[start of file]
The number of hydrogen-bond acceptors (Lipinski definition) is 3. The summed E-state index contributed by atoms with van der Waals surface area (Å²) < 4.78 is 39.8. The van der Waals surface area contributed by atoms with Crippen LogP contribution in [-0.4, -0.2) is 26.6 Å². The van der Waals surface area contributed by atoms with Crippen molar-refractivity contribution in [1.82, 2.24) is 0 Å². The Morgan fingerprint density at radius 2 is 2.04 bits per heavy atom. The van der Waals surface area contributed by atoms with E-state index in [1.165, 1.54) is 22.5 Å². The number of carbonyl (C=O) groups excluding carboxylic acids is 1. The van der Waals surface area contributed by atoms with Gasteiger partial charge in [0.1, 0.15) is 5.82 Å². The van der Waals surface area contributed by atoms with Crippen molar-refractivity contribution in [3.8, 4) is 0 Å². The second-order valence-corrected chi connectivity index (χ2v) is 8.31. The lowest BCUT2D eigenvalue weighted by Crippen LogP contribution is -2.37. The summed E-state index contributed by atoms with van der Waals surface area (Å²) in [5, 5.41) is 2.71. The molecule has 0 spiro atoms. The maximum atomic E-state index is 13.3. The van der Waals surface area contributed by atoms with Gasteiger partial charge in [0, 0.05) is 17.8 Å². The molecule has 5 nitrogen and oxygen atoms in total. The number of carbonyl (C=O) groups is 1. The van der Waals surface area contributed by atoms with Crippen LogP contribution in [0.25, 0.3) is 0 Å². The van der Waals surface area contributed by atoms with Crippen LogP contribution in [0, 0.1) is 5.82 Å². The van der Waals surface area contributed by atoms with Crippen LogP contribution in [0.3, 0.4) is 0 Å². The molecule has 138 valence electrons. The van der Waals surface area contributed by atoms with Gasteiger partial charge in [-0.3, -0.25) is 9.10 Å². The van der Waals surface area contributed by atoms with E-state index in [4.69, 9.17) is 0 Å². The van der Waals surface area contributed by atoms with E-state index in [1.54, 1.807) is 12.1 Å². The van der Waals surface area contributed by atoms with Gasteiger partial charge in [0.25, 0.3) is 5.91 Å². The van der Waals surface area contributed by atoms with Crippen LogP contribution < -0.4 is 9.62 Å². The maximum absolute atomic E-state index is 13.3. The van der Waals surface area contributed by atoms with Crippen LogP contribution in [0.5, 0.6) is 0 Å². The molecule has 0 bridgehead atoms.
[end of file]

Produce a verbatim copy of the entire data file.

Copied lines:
The number of hydrogen-bond acceptors (Lipinski definition) is 3. The summed E-state index contributed by atoms with van der Waals surface area (Å²) < 4.78 is 39.8. The van der Waals surface area contributed by atoms with Crippen LogP contribution in [-0.4, -0.2) is 26.6 Å². The van der Waals surface area contributed by atoms with Crippen molar-refractivity contribution in [1.82, 2.24) is 0 Å². The Morgan fingerprint density at radius 2 is 2.04 bits per heavy atom. The van der Waals surface area contributed by atoms with E-state index in [1.165, 1.54) is 22.5 Å². The number of carbonyl (C=O) groups excluding carboxylic acids is 1. The van der Waals surface area contributed by atoms with Gasteiger partial charge in [0.1, 0.15) is 5.82 Å². The van der Waals surface area contributed by atoms with Crippen molar-refractivity contribution in [3.8, 4) is 0 Å². The second-order valence-corrected chi connectivity index (χ2v) is 8.31. The lowest BCUT2D eigenvalue weighted by Crippen LogP contribution is -2.37. The summed E-state index contributed by atoms with van der Waals surface area (Å²) in [5, 5.41) is 2.71. The molecule has 0 spiro atoms. The maximum atomic E-state index is 13.3. The van der Waals surface area contributed by atoms with Gasteiger partial charge in [0, 0.05) is 17.8 Å². The molecule has 5 nitrogen and oxygen atoms in total. The number of carbonyl (C=O) groups is 1. The van der Waals surface area contributed by atoms with Crippen LogP contribution in [0.25, 0.3) is 0 Å². The van der Waals surface area contributed by atoms with Crippen LogP contribution in [0, 0.1) is 5.82 Å². The van der Waals surface area contributed by atoms with Crippen LogP contribution in [0.3, 0.4) is 0 Å². The molecule has 138 valence electrons. The van der Waals surface area contributed by atoms with Gasteiger partial charge in [-0.3, -0.25) is 9.10 Å². The van der Waals surface area contributed by atoms with E-state index in [4.69, 9.17) is 0 Å². The van der Waals surface area contributed by atoms with E-state index in [1.54, 1.807) is 12.1 Å². The van der Waals surface area contributed by atoms with Gasteiger partial charge in [0.25, 0.3) is 5.91 Å². The van der Waals surface area contributed by atoms with Crippen LogP contribution < -0.4 is 9.62 Å². The maximum absolute atomic E-state index is 13.3. The van der Waals surface area contributed by atoms with Crippen LogP contribution in [0.5, 0.6) is 0 Å². The molecule has 0 bridgehead atoms.